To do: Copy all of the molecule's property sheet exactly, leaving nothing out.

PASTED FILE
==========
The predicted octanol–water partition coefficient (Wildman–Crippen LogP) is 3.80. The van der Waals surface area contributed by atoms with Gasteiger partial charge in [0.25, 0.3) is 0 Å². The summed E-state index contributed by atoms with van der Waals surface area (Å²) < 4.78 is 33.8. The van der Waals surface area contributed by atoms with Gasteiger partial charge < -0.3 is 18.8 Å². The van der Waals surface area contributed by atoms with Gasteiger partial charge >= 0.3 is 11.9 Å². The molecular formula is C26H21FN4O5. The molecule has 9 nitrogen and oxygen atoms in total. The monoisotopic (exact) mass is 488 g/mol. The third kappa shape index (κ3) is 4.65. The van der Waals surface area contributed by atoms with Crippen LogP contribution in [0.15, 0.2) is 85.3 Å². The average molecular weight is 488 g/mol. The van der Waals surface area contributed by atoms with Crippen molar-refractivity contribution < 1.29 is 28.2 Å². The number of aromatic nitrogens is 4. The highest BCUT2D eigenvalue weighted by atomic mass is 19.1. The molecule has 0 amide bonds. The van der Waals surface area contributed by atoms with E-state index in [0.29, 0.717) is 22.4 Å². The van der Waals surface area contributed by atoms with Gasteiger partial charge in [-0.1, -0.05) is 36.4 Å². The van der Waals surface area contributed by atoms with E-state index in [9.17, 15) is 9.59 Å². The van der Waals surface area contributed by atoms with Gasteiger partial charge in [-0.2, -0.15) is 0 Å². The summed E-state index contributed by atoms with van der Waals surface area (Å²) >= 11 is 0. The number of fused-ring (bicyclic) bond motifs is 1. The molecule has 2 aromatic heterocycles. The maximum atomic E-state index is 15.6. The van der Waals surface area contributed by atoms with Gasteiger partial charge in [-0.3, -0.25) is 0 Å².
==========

The predicted octanol–water partition coefficient (Wildman–Crippen LogP) is 3.80. The van der Waals surface area contributed by atoms with Gasteiger partial charge in [0.25, 0.3) is 0 Å². The summed E-state index contributed by atoms with van der Waals surface area (Å²) < 4.78 is 33.8. The van der Waals surface area contributed by atoms with Gasteiger partial charge < -0.3 is 18.8 Å². The van der Waals surface area contributed by atoms with Gasteiger partial charge >= 0.3 is 11.9 Å². The molecular formula is C26H21FN4O5. The molecule has 9 nitrogen and oxygen atoms in total. The monoisotopic (exact) mass is 488 g/mol. The third kappa shape index (κ3) is 4.65. The van der Waals surface area contributed by atoms with Crippen LogP contribution in [0.15, 0.2) is 85.3 Å². The average molecular weight is 488 g/mol. The van der Waals surface area contributed by atoms with Crippen molar-refractivity contribution < 1.29 is 28.2 Å². The number of aromatic nitrogens is 4. The highest BCUT2D eigenvalue weighted by atomic mass is 19.1. The molecule has 0 amide bonds. The van der Waals surface area contributed by atoms with E-state index in [0.29, 0.717) is 22.4 Å². The van der Waals surface area contributed by atoms with Gasteiger partial charge in [-0.1, -0.05) is 36.4 Å². The van der Waals surface area contributed by atoms with E-state index in [9.17, 15) is 9.59 Å². The van der Waals surface area contributed by atoms with Gasteiger partial charge in [-0.2, -0.15) is 0 Å². The summed E-state index contributed by atoms with van der Waals surface area (Å²) >= 11 is 0. The number of fused-ring (bicyclic) bond motifs is 1. The molecule has 2 aromatic heterocycles. The maximum atomic E-state index is 15.6. The van der Waals surface area contributed by atoms with Gasteiger partial charge in [-0.3, -0.25) is 0 Å².